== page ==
Since the murder of journalists at Charlie Hebdo in Paris, the words “freedom of expression” have seldom been more in the public domain. From Prime Ministers, Presidents and even the Pope we continue to hear the clamor that there should be no restrictions on free speech.
Whilst the supporters of the principle argue vehemently that there should be no barriers to that right, the reality is somewhat different. There are numerous restrictions on what can and can’t be said or written.
Article 10 of the European Convention on Human Rights states that everyone has the right to freedom of expression. The right includes freedom to hold opinions and to receive and impart information and ideas without interference by public authority and regardless of frontiers. However it qualifies that right by stating that the exercise of those freedoms, since it carries with it duties and responsibilities, may be subject to such formalities, conditions, restrictions or penalties as are prescribed by law. It then sets out those restrictions namely: – “necessary in a democratic society, in the interests of national security, territorial integrity or public safety, for the prevention of disorder or crime, for the protection of health or morals, for the protection of the reputation or rights of others, for preventing the disclosure of information received in confidence, or for maintaining the authority and impartiality of the judiciary.”
The European Court of Human Rights has made it perfectly clear however that Article 10 of the Convention does not guarantee wholly unrestricted freedom of expression even with respect to press coverage of matters of serious public concern and relating to politicians or public officials. The safeguard afforded by Article 10 in relation to reporting on issues of general interest is subject to the proviso that they are acting in good faith in order to provide accurate and reliable information in accordance with the ethics of journalism.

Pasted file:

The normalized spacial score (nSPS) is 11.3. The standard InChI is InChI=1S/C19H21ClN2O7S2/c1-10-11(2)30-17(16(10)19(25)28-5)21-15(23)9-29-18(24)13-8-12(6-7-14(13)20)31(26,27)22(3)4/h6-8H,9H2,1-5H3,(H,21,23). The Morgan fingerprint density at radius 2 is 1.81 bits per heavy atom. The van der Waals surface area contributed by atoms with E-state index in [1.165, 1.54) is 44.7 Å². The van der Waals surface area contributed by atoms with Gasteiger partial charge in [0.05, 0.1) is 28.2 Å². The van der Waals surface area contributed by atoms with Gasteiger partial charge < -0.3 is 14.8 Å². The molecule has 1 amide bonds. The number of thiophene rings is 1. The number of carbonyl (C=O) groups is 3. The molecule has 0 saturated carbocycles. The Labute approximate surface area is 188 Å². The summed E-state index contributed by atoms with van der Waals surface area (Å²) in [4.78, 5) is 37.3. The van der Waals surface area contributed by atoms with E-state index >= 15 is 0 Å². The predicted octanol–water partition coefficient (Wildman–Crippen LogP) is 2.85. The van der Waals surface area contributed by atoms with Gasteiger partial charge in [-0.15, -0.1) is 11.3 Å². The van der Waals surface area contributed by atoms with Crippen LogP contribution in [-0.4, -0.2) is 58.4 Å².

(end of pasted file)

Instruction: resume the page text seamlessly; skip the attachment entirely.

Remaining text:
Putting to one side any moral argument over whether one should try to offend through free speech the domestic law in Scotland is restricted both by way of civil law but also criminal law.
There are numerous statutes, which restrict freedom of expression with criminal consequences. They include Protection from Harassment Act 1997, Communications Act 2003 and Contempt of Court Act 1981. They also include The Offensive Behaviour at Football and Threatening Communications (Scotland) Act 2012 which criminalises behaviour that is threatening, hateful or otherwise offensive at a regulated football match including offensive singing or chanting.
It also criminalises the communication of threats of serious violence and threats intended to incite religious hatred, whether sent through the post or posted on the internet.
In the current debate however the Act does not restrict freedom of speech including the right to criticise or comment on religion or non-religious beliefs, even in harsh terms or criminalise jokes and satire about religion or non-religious belief.
In civil law there are boundaries, which have nothing to do with criminal law that can’t be crossed without running the risk of being sued in defamation.
From personal experience more and more of these defamation issues are arising through blogs and the internet. There seems to be a disconnect between the poster’s brain and keyboard.
In many of these cases the ultimate difficulty is the recovery of any damages from the poster. Its all good and well having a remedy in law but if the poster has no assets to attack then is there any real point in spending money to achieve a worthless decree. If there is any element of criminality then it is much sounder advice to report the matter to the police and let them investigate.
The Lord Advocate, Frank Mulholland QC, summed it up when releasing a set of social media prosecution guidelines to provide clarity about what kinds of online communication amount to criminal offences. “The rule of thumb is simple — if it would be illegal to say it on the street, it is illegal to say it online”. The same general principle applies to defamation. If you wouldn’t say it or publish it to a large audience then don’t post it online. One would have thought that there have been enough high profile cases for that message to sink in but clearly it hasn’t. In one case coming before the Scottish courts later this year the defender used the hashtag “paedophile” to describe a homosexual teacher. Perhaps for some individuals smart phones and tablets should carry health warnings.